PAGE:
The federal government has delivered a promised facelift to its myGov government services portal in an effort to make it easier to use.
MyGov operator the Department of Human Services teamed up with the Digital Transformation Agency and the Australian Taxation Office to deliver the revamped site.
The DTA did the discovery and alpha phases solo, while the ATO stepped in to help DHS out with the prototype stage and then the beta product. The ATO is one of ten agencies to provide services through myGov.
Ministers Alan Tudge and Angus Taylor had promised the revamp in December as part of an 18-month digital agenda.
DHS claims the number of daily logins to the platform from myGov's ten million users has doubled to 242,000 in the last two years.
But users reported struggling to find the services they needed, as well as difficulty understanding instructions on how to use the site because of convoluted language and an excessive amount of information.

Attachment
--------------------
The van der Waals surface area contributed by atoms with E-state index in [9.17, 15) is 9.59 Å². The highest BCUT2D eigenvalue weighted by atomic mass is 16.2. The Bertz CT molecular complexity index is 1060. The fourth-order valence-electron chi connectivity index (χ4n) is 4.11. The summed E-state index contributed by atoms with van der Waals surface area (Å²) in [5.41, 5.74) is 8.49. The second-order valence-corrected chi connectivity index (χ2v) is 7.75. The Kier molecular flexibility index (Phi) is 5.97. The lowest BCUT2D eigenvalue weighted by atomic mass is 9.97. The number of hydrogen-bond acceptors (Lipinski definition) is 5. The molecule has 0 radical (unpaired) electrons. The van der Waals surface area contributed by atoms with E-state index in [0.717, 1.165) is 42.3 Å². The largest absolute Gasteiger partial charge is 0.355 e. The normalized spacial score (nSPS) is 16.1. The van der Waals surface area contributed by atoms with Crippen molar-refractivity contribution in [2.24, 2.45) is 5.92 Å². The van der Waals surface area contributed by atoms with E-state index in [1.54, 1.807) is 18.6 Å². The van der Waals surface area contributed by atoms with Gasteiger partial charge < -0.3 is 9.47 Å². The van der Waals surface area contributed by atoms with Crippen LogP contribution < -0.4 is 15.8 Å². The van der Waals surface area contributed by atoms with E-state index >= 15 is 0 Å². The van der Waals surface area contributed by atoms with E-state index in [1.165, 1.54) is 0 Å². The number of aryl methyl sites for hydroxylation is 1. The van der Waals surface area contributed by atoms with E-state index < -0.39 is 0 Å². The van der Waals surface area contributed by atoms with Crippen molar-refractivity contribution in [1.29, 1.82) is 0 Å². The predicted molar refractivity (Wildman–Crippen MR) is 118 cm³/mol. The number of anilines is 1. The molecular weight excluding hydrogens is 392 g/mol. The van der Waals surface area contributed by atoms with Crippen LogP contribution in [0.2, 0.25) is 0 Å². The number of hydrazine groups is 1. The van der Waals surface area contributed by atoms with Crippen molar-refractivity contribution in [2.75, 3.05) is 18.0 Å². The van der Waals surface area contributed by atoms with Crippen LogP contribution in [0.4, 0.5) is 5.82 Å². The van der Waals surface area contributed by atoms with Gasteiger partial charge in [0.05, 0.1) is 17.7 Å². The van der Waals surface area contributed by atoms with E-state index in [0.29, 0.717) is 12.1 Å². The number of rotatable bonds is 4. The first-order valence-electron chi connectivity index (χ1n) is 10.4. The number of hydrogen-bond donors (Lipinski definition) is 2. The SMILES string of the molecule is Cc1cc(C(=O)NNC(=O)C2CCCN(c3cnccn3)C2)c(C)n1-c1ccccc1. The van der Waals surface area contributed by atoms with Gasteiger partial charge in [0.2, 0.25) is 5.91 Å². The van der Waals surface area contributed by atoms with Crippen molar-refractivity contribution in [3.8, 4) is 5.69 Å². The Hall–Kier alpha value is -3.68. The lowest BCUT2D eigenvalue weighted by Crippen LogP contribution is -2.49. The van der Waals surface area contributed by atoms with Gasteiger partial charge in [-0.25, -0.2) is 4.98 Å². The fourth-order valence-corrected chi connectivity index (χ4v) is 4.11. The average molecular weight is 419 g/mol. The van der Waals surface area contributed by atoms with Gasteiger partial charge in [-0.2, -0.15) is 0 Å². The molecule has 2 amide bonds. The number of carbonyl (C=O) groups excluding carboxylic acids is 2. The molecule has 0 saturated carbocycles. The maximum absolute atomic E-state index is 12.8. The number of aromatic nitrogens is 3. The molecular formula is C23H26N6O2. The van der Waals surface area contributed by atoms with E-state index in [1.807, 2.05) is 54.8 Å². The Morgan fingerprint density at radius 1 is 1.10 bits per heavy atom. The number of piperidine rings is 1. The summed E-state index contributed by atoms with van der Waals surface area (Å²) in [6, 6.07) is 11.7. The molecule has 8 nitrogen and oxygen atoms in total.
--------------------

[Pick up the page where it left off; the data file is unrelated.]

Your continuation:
They also said it was too easy to get locked out of the site if you forgot your sign-in details, and suggested myGov be more identifiable as a trusted government site.
In response, over the past year the agencies expanded myGov's sign-in process from just alphanumeric username codes to include options for email or mobile numbers, and tweaked it to show passwords as they are typed to cut down on high failure rates.
The changes culminated in today's release of the new-look portal, which the government says offers simpler navigation and better usability on mobile devices, as well as the ability for users to unlock their own suspended accounts.
Content has also been rewritten to be clearer and simpler, and the amount of information has been reduced.
The agencies will now undertake four weeks of user research to see whether the changes have been successful, and if not, act quickly to respond to "unforeseen events or user needs".
“We listened and we got it," Taylor said in a statement.